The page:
What do you think of the respun Batgirl?
The height of comic book popularity coincided with World War II, an era that saw the creation of Superman, Captain America, Batman, Green Lantern and the Flash. In a world ravaged by war, these powerful men fought against the forces of evil. Lionizing the battle of good versus evil was not just for kids: Enlisted men requested comic books in great quantities. In fact, one-fourth of all the magazines military men received during the war were comics.
But what these men found in those comics often reflected their violent lives. Harvard psychologist William Moulton Marston, claimed that “comics’ worst offense was their blood-curdling masculinity.”
That’s when he struck upon the idea of creating a female superhero who used love as well as strength to conquer evil: Wonder Woman. She made her first appearance in 1941 in All Star Comics #8. Soon after, Wonder Woman won a fan poll as the best new comic book character. This popularity led to her own comic series.
Happy 4th of July America with Wonder Woman, a Feminist
Equality is a core, fundamental belief at the heart of the Declaration of Independence which was signed 228 years ago today. Yet equality seems to be a court ruling away for anyone who does not resemble those that signed out - white men.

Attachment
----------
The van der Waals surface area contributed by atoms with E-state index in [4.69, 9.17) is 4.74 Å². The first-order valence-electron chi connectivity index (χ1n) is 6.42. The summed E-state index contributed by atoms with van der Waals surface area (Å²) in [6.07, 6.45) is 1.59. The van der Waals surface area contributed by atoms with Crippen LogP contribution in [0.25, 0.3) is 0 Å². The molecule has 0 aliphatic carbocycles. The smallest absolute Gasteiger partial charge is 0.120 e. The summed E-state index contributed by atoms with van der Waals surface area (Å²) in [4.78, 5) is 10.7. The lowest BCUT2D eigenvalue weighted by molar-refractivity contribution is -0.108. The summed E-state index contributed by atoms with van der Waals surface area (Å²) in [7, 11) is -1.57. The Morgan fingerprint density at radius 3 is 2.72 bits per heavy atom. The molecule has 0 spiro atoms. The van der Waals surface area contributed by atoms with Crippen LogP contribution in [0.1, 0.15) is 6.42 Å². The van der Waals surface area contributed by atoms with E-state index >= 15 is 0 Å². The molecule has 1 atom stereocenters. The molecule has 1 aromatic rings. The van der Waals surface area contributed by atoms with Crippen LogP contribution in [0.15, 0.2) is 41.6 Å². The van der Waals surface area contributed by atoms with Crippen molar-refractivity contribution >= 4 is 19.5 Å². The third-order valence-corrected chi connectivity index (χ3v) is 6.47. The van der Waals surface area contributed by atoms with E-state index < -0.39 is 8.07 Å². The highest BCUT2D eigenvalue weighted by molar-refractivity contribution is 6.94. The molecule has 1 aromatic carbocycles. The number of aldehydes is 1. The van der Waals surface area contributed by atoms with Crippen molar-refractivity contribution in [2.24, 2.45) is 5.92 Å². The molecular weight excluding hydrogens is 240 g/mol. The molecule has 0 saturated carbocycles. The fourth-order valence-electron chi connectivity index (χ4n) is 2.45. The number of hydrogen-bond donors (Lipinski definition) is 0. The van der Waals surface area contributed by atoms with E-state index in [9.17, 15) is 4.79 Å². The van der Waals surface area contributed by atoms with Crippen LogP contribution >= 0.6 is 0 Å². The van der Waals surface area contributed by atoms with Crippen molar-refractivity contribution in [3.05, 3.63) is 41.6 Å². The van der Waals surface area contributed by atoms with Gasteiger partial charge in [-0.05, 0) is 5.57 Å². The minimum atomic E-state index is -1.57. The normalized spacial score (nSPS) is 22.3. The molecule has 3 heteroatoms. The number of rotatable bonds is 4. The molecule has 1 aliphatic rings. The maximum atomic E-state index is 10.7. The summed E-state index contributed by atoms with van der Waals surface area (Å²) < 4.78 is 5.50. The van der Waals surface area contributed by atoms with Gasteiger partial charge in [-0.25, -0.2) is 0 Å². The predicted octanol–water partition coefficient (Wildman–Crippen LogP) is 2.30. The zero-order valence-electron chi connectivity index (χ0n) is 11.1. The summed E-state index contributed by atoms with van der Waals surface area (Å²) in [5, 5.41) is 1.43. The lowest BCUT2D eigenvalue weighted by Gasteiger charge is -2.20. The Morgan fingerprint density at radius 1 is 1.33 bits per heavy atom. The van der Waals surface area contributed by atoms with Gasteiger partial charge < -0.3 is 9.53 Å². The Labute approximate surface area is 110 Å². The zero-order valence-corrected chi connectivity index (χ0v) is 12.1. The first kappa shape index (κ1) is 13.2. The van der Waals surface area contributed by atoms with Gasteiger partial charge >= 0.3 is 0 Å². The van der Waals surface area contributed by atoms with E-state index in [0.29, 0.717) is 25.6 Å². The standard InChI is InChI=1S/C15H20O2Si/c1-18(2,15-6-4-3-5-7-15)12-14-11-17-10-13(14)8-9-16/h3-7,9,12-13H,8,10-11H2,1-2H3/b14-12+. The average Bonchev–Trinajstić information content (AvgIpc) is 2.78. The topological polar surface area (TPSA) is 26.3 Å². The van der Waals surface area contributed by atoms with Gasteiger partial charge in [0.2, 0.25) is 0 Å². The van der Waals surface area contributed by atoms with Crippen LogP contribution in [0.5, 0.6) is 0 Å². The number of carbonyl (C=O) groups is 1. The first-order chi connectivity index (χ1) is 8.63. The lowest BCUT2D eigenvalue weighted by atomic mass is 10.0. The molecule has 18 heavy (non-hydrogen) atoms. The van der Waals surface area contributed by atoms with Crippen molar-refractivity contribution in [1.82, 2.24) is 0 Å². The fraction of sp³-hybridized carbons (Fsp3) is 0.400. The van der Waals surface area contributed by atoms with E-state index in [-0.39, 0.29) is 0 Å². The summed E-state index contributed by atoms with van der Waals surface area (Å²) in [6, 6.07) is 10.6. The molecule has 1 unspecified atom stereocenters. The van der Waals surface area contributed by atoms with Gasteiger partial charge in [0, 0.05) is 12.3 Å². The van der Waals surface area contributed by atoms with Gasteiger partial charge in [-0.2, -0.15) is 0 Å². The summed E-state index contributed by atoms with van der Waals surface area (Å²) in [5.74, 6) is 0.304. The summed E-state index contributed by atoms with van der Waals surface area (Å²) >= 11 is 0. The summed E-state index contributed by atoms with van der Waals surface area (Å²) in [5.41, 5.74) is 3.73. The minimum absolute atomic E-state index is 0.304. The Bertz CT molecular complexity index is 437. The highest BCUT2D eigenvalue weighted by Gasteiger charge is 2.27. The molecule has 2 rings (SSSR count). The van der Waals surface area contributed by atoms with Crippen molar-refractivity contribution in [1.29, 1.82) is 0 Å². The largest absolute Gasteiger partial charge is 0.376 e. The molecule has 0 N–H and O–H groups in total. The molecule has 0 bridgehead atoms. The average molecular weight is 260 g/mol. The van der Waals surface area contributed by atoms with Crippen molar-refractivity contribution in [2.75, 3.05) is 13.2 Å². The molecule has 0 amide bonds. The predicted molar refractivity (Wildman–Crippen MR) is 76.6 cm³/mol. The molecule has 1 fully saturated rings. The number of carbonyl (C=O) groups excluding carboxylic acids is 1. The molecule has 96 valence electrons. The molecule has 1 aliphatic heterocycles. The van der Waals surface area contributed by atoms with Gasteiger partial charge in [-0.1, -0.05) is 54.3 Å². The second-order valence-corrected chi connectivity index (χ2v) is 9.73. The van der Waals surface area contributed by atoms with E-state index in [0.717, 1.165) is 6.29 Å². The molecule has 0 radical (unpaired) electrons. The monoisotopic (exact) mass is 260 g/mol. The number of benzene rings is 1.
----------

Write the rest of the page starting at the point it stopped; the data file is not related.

This week saw the United States Supreme Court open the flood gates to vague religious “objections” trumping the rights of women who need perscribed drugs.
Ruth Bader Ginsberg wrote that ”The court, I fear, has ventured into a minefield” due to the Hobby Lobby ruling.
She’s right. And that minefield will be filled with bloodied dead rights of women. And now we have seen this ruling quickly being used to enable employers to deny gays employment.
Which is why I love this portrait of Wonder Woman flying over the United States Capital. I can imagine that she’s flying to have a word with the non-female court justices who voted for the small-minded hypocrites of the Hobby Lobby.
Of course, this won’t really happen.